Sunday 15 December, 2019

‘What the hell $4,000 can do?’

The big question is, what can $4,000 more a month get a civil servant?

The big question is, what can $4,000 more a month get a civil servant?

The Government and public sector unions are presently locked in wage talks, with no sign of any agreement in sight, despite the negotiations having been on from earlier this year.

The unions have all flatly rejected the Government's offer of six per cent, represent three per cent per year, for the 2017-2019 contract period.

On average, based on the three per cent offer, the public sector workers at a baseline level, are looking at an increase of under $200 per day, equating to approximately $4,000 a month, which they are contending to be ‘insulting”, ‘disrespectful’ and grossly ‘insignificant’.

As a consequence, Loop News has done some price gauging and come up with some of the realities that the increase would present for the baseline public sector workers like police constables, entry-level nurses, privates in the military, and base-level firefighters.

The big question is, what can $4,000 more a month get a civil servant?

In fact, so seemingly incensed have some of the union representatives become within recent weeks that the question has fast become one of: ‘What the hell this increase can do?’

Loop News had a look at the cost of a range of basic grocery items, a few additional routine desires, and even fewer simple ‘splurges’,  with the $4,000 being a constant gauge in relation  to the respective goods and services.

Below are the outlined reach of the $4,000 in respect of the selected items and services:

A typically restricted food basket for a two-week duration would likely include the following:-

1. 5 pounds of chicken  -    $1,200

2. 1 pound salt fish     -          $500

3.   Drink Mix (3)          -          $150

4.   4 pounds flour         -         $200

5.   4 pounds rice         -           $200

6.   2 pounds sugar      -           $200

7.    Bread                     -           $300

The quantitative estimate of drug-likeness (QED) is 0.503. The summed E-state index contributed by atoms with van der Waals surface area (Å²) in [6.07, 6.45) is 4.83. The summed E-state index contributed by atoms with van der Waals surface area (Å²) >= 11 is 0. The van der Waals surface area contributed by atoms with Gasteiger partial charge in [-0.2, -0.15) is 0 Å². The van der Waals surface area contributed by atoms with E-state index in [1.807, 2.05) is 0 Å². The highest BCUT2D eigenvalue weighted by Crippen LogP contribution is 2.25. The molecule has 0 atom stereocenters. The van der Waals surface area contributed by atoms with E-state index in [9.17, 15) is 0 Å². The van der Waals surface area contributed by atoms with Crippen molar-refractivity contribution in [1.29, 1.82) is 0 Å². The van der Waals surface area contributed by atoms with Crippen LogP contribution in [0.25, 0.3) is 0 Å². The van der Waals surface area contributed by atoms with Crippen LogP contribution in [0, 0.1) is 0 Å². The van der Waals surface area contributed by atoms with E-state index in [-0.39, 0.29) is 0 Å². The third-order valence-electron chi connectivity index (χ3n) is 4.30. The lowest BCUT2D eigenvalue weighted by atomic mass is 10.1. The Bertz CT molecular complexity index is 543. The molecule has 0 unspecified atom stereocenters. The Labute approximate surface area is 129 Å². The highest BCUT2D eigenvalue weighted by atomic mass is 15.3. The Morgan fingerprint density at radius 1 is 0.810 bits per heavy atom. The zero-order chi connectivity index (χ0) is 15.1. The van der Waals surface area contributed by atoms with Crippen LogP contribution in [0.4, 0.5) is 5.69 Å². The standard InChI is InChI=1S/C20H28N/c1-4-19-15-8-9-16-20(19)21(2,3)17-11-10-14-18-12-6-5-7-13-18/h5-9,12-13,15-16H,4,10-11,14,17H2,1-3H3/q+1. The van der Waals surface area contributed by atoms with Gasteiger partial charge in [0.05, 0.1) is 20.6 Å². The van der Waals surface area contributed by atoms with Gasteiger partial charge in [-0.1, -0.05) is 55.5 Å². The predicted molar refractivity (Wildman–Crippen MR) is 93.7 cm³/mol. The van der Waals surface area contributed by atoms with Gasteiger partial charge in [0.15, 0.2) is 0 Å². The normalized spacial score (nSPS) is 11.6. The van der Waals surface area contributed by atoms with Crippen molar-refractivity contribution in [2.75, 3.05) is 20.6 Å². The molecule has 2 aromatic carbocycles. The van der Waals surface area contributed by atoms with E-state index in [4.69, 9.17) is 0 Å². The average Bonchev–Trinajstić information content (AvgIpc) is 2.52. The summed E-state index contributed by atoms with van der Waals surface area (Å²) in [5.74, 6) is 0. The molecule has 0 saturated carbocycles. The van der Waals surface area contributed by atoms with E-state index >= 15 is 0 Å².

8.   3 Tinned mackerel   -           $200

9.     Market provisions  -           $1,000

10.    Toiletries                   -         $500

Total                                       -     $4,450

Then come the utility bills on a monthly basis, with only one – perhaps the smallest, like a water or Internet-only bill – being possible to be paid with $4,000.

However, the electricity, cable and telephone bills will each be ever-present at above the $4,000 figure.

Aside from the above possibilities and scenarios, the $4,000 increase could cover:

1.        Four weeks of pre-paid phone credit.

2.        Public transportation for an adult and a child for about two weeks

3.        Three-quarter tank of 87- octane gasoline

4.        Two-thirds tank of 90-octane gasoline

5.        Lunch for a week for an adult and a child - $4,000

Then there is the matter of professional grooming, certainly a necessity among especially the uniformed groups within the public service. This could come at the following base rates:  

1.        Barber          -           $1,000 per month for a full haircut fortnightly

2.        Hairdresser  -           $2,500 per month

And if a civil servant at the baseline level considers treating him or herself and a partner or family of three to a treat, it could mean the following expenditure:

1.        Cinema          -           $1,050 (once per month for a couple on a two-for-one night)

2.        Fast food twice a month  -    With three persons, the entire $4,000 would be exhausted with a fortnightly treat.      

And should the occasional purchase of say a pair of shoes or an outfit for the ladies come into the picture, it could rack up expenditure of $3,000 upwards for the shoes, and the sky is the limit for the outfit.

On the male side of things, a shoe or outfit could involve expenditure of $5,000 and above on the footwear, and upwards of $7,000 on the outfit, leaving the $4,000 trailing badly in terms of the occasional niceties.

 

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